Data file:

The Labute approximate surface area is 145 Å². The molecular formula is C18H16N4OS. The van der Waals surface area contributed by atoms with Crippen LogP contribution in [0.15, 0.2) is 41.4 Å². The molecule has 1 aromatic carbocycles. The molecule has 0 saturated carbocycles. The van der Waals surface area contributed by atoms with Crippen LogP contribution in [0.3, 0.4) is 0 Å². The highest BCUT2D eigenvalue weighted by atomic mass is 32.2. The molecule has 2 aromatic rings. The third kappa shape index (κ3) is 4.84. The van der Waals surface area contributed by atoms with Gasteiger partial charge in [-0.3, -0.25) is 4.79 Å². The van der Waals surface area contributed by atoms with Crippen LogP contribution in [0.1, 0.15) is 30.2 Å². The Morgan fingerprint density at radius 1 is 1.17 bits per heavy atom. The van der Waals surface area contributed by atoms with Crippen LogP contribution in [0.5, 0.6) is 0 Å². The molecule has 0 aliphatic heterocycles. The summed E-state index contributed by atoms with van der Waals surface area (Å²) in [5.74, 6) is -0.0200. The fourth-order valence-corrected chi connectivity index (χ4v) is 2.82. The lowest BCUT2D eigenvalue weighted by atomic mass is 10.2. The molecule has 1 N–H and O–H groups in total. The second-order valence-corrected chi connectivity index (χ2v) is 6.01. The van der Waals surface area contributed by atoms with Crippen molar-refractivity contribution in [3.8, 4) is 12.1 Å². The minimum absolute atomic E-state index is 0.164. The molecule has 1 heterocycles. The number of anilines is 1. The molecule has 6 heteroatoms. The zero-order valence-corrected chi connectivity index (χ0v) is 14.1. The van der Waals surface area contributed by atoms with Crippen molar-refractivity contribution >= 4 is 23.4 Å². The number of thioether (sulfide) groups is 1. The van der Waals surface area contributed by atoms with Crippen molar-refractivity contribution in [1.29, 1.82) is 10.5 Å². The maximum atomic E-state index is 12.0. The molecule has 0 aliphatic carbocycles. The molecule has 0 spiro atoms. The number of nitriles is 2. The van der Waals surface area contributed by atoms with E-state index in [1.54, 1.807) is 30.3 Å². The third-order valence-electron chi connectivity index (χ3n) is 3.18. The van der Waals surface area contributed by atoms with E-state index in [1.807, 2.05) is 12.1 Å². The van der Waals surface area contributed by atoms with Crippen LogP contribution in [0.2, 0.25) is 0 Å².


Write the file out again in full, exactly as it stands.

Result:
The Labute approximate surface area is 145 Å². The molecular formula is C18H16N4OS. The van der Waals surface area contributed by atoms with Crippen LogP contribution in [0.15, 0.2) is 41.4 Å². The molecule has 1 aromatic carbocycles. The molecule has 0 saturated carbocycles. The van der Waals surface area contributed by atoms with Crippen LogP contribution in [0.3, 0.4) is 0 Å². The highest BCUT2D eigenvalue weighted by atomic mass is 32.2. The molecule has 2 aromatic rings. The third kappa shape index (κ3) is 4.84. The van der Waals surface area contributed by atoms with Gasteiger partial charge in [-0.3, -0.25) is 4.79 Å². The van der Waals surface area contributed by atoms with Crippen LogP contribution in [0.1, 0.15) is 30.2 Å². The Morgan fingerprint density at radius 1 is 1.17 bits per heavy atom. The van der Waals surface area contributed by atoms with Crippen LogP contribution in [0.5, 0.6) is 0 Å². The molecule has 0 aliphatic heterocycles. The summed E-state index contributed by atoms with van der Waals surface area (Å²) in [5.74, 6) is -0.0200. The fourth-order valence-corrected chi connectivity index (χ4v) is 2.82. The lowest BCUT2D eigenvalue weighted by atomic mass is 10.2. The molecule has 1 N–H and O–H groups in total. The second-order valence-corrected chi connectivity index (χ2v) is 6.01. The van der Waals surface area contributed by atoms with Crippen molar-refractivity contribution in [3.8, 4) is 12.1 Å². The minimum absolute atomic E-state index is 0.164. The molecule has 1 heterocycles. The number of anilines is 1. The molecule has 6 heteroatoms. The zero-order valence-corrected chi connectivity index (χ0v) is 14.1. The van der Waals surface area contributed by atoms with Crippen molar-refractivity contribution >= 4 is 23.4 Å². The number of thioether (sulfide) groups is 1. The van der Waals surface area contributed by atoms with Crippen molar-refractivity contribution in [1.29, 1.82) is 10.5 Å². The maximum atomic E-state index is 12.0. The molecule has 0 aliphatic carbocycles. The molecule has 0 spiro atoms. The number of nitriles is 2. The van der Waals surface area contributed by atoms with E-state index in [1.54, 1.807) is 30.3 Å². The third-order valence-electron chi connectivity index (χ3n) is 3.18. The van der Waals surface area contributed by atoms with E-state index in [1.807, 2.05) is 12.1 Å². The van der Waals surface area contributed by atoms with Crippen LogP contribution in [0.2, 0.25) is 0 Å².